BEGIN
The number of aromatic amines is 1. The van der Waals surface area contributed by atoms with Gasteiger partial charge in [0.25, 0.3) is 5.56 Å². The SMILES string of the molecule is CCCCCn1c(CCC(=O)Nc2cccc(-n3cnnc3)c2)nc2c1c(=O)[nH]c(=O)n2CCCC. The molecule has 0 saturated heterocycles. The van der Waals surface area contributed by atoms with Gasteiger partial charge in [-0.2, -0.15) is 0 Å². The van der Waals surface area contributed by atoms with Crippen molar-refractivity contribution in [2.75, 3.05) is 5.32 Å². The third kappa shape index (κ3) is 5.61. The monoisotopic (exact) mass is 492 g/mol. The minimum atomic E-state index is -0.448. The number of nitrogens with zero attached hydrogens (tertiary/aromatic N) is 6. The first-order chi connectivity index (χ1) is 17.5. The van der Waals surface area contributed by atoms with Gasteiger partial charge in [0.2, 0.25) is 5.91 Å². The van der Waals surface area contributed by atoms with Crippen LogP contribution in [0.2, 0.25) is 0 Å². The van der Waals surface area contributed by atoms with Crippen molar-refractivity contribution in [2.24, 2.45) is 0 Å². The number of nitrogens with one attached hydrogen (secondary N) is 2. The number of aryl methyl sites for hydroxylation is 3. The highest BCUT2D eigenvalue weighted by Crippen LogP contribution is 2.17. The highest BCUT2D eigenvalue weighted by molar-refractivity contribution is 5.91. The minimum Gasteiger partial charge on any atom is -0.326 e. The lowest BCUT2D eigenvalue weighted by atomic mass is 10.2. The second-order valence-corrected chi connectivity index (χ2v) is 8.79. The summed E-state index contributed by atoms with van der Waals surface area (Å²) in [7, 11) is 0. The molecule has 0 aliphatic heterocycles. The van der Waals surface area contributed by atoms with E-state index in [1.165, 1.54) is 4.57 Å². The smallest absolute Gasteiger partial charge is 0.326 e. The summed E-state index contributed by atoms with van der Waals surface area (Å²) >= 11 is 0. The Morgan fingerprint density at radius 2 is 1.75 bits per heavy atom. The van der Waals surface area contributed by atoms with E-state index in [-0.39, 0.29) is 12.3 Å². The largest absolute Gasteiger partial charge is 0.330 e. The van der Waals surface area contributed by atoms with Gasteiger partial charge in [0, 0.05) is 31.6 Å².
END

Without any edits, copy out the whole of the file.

The number of aromatic amines is 1. The van der Waals surface area contributed by atoms with Gasteiger partial charge in [0.25, 0.3) is 5.56 Å². The SMILES string of the molecule is CCCCCn1c(CCC(=O)Nc2cccc(-n3cnnc3)c2)nc2c1c(=O)[nH]c(=O)n2CCCC. The molecule has 0 saturated heterocycles. The van der Waals surface area contributed by atoms with Gasteiger partial charge in [-0.2, -0.15) is 0 Å². The van der Waals surface area contributed by atoms with Crippen molar-refractivity contribution in [2.75, 3.05) is 5.32 Å². The third kappa shape index (κ3) is 5.61. The monoisotopic (exact) mass is 492 g/mol. The minimum atomic E-state index is -0.448. The number of nitrogens with zero attached hydrogens (tertiary/aromatic N) is 6. The first-order chi connectivity index (χ1) is 17.5. The van der Waals surface area contributed by atoms with Gasteiger partial charge in [0.2, 0.25) is 5.91 Å². The van der Waals surface area contributed by atoms with Crippen LogP contribution in [0.2, 0.25) is 0 Å². The van der Waals surface area contributed by atoms with Crippen molar-refractivity contribution in [2.24, 2.45) is 0 Å². The number of nitrogens with one attached hydrogen (secondary N) is 2. The number of aryl methyl sites for hydroxylation is 3. The highest BCUT2D eigenvalue weighted by Crippen LogP contribution is 2.17. The highest BCUT2D eigenvalue weighted by molar-refractivity contribution is 5.91. The minimum Gasteiger partial charge on any atom is -0.326 e. The lowest BCUT2D eigenvalue weighted by atomic mass is 10.2. The second-order valence-corrected chi connectivity index (χ2v) is 8.79. The summed E-state index contributed by atoms with van der Waals surface area (Å²) in [7, 11) is 0. The molecule has 0 aliphatic heterocycles. The van der Waals surface area contributed by atoms with E-state index in [1.165, 1.54) is 4.57 Å². The smallest absolute Gasteiger partial charge is 0.326 e. The summed E-state index contributed by atoms with van der Waals surface area (Å²) >= 11 is 0. The Morgan fingerprint density at radius 2 is 1.75 bits per heavy atom. The van der Waals surface area contributed by atoms with E-state index in [-0.39, 0.29) is 12.3 Å². The largest absolute Gasteiger partial charge is 0.330 e. The van der Waals surface area contributed by atoms with Gasteiger partial charge in [0, 0.05) is 31.6 Å².